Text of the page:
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by saying that his mother was a woman named Myrrh, who had been turned into a myrrh-tree soon after she had conceived the child.1 Again the story that Adonis spent half, or according to others a third, of the year in the lower world and the rest of it in the upper world,2 is explained most simply and naturally by supposing that he represented vegetation, especially the corn, which lies buried in the earth half the year and reappears above ground the other half. Certainly of the annual phenomena of nature there is none which suggests so obviously the idea of a yearly death and resurrection as the disappearance and reappearance of vegetation in autumn and spring. Adonis has been taken for the sun; but there is nothing in the sun's annual course within the temperate and tropical zones to suggest that he is dead for half or a third of the year and alive for the other half or two-thirds. He might, indeed, be conceived as weakened in winter, but dead he could not be thought to be; his daily reappearance contradicts the supposition. Within the Arctic Circle, where the sun annually disappears for a continuous period which varies from twenty-four hours to six months according to the latitude, his annual death and resurrection would certainly be an obvious idea; but no one has suggested that the Adonis worship came from the Arctic regions. On the other hand, the annual death and revival of vegetation is a conception which readily presents itself to men in every stage of savagery and civilisation; and the vastness of the scale on which this yearly decay and regeneration takes place, together with man's intimate dependence on it for subsistence, combine to render it the most striking annual phenomenon in nature, at least within the temperate zones. It is no wonder that a phenomenon so important, so striking, and so universal should, by suggesting similar ideas, have given rise to similar rites in many lands. We may, therefore, accept as probable an explanation of the Adonis worship which accords so well with the facts of nature and with the analogy of similar rites in other lands, and which besides is countenanced by a considerable body of opinion amongst the ancients themselves.1 The character of Tammuz or Adonis as a corn-spirit comes out plainly in an account of his festival given by an Arabic writer of the tenth century. In describing the rites and sacrifices observed at the different seasons of the year by the heathen Syrians of Harran, he says:—" Tammuz (July). In the middle of this month is the festival of el-Bugat, that is, of the weeping women, and this is the Ta-uz festival, which is celebrated in honour of the god Ta-uz. The women bewail him, because his lord slew him so cruelly, ground his bones in a mill, and then scattered them to the wind. The women (during this festival) eat nothing which has been ground in a mill, but limit their diet to steeped wheat, sweet vetches, dates, raisins, and the like."2 Ta-uz, who is no other than Tammuz, is here like Burns's John Barleycorn—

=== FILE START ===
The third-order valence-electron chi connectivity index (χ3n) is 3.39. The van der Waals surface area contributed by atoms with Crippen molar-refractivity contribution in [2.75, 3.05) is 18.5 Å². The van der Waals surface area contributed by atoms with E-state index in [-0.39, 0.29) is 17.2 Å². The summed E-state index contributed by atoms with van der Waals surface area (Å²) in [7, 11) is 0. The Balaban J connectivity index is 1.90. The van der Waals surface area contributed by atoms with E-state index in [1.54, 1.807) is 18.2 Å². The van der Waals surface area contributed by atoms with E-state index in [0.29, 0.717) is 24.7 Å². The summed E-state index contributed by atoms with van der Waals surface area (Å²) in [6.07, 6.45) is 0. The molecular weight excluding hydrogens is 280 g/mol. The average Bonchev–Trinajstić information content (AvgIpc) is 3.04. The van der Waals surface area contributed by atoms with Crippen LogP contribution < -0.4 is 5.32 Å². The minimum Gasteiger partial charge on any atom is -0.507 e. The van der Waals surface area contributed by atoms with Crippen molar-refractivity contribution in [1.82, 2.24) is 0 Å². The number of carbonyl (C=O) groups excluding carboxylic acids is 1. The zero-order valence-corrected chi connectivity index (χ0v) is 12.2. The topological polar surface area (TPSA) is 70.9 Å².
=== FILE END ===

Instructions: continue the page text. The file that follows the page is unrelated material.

1 Apollodorus, Biblioth. iii. 14. 4; Schol. on Theocritus, i. 109; Antoninus Liberalis, Transform.^; Tzetzes, Schol. on Lycophron, 829; Ovid, Metam. x. 489 sqq.; Servius on Virgil, Aen. v. 72, and on Itucol. x. 18; Hyginus, Fab. 58,164; Kulgentius, iii. 8. The word Myrrha or Smyrna is borrowed from the Phoenician (Liddell and Scott, Greek

Lexicon, s.v. cfivpva). Hence the mother's name, as well as the son's, was taken directly from the Semites.

2 Schol. on Theocritus, iii. 48: Hyginus, Astronom. ii. 7; Lucian, Dialog, deor. xi. I; Cornutus, De natura deorum, 28, p. 163 sq, ed. Osannus; Apollodorus, iii. 14. 4.

"They wasted o'er a scorching flame
The marrow of his bones;
Hut a miller us'd him worst of all—

For he crush'd him between two stones." 8

But perhaps the best proof that Adonis was a deity of vegetation is furnished by the gardens of Adonis, as they were called. These were baskets or pots filled with earth, in which wheat, barley, lettuces, fennel, and various kinds of flowers were sown and tended for eight days, chiefly or exclusively by women. Fostered by the sun's heat, the plants shot up rapidly, but having no root withered as rapidly away, and at the end of eight days were carried out with the images of the dead Adonis, and flung with them into the sea or into springs.1 At Athens these ceremonies were observed at midsummer. For we know that the fleet which Athens fitted out against Syracuse, and by the destruction of which her power was permanently crippled, sailed at midsummer, and by an ominous coincidence the sombre rites of Adonis were being celebrated at the very time. As the troops marched down to the harbour to embark, the streets through which they passed were lined with coffins and corpse-like effigies, and the air was rent with the noise of women wailing for the dead Adonis. The circumstance cast a gloom over the sailing of the most splendid armament that Athens ever sent to sea.2

1 Schol. on Theocritus, iii. 48, m/ fabiilae fingunt, apri dente ferali

6 *A8vvit, ifyovv 6 triros 6 ffreipbfuvos, dcleto, quod in adnlto Jlore sectarum est

M^is T$ TV roi« dri rip eropat indicium friigum." Clemens Alexandr.

»oi <| pijvas fx" vMv i AippoSlrti, Hom. 6. 11 (quoted by W. Mann

rOVrttmv i) cvKpaota Tov dipot. Kal hardt, Antike Wald- und Feldkulte, p.

iKrbrc \apf-idvovatv avrbv oi tvSparoi. 281): \anfiavoviri hi <rol 'kSiMiv tit

Jerome on Ezech. c. viii. 14: "Eadem wpaioii aaproit. Etymolog. Magn. s.v.

gentilitas hujusccmoiiifabulaspoetarunt, "AJoint Kvptaf JiVarat «ral o <roproj

quae habeut turpitudiuem,interpretatur ilvai aSwvif oiov dSwvuot raprot,

subtiliterinterfectionemctresurrectioncm i^»w. Eusebius, Praepar. Evang.

Adonidis plamtn et gandio proscquens: iii. II. 9: 'Atvvit rrjt rwv rt\clwv

quorum alterum in seminibui, quae Kaprlv (Krofiip ffiVjSoXov.

moriuntnr in terra, alterum in seireti- ., _, «. , , ^. - ,. ,

. .,' , - D. Chwolsohn, Die Stabier und

bus, quibus mortua semiua renascuntur. , _ ,. .. ., ,.,

. j-+ . .n , \i „• der Ssabtsmus, 11. 27; id., Leber

ostendi putat. Amrmanus Marcellinus, _. . , ,. ., , ,

'., . ,, ., ,, ... Tammuz und die .iteiisc1ienvennninr

xix. I. It: "in sollemntbus Adonidis ... ,. D •• „o

... ,. , bet den aJten Habylonieru, p. 38.

sams, quod simulacrum aliquod esse J r J

frugum adultarum religiones mystical 'The comparison is due to Felix

docent." Id.,xxii.9.1$:"amali,I'eneris, Liebrecht (Zur Volksiunde, p. 259).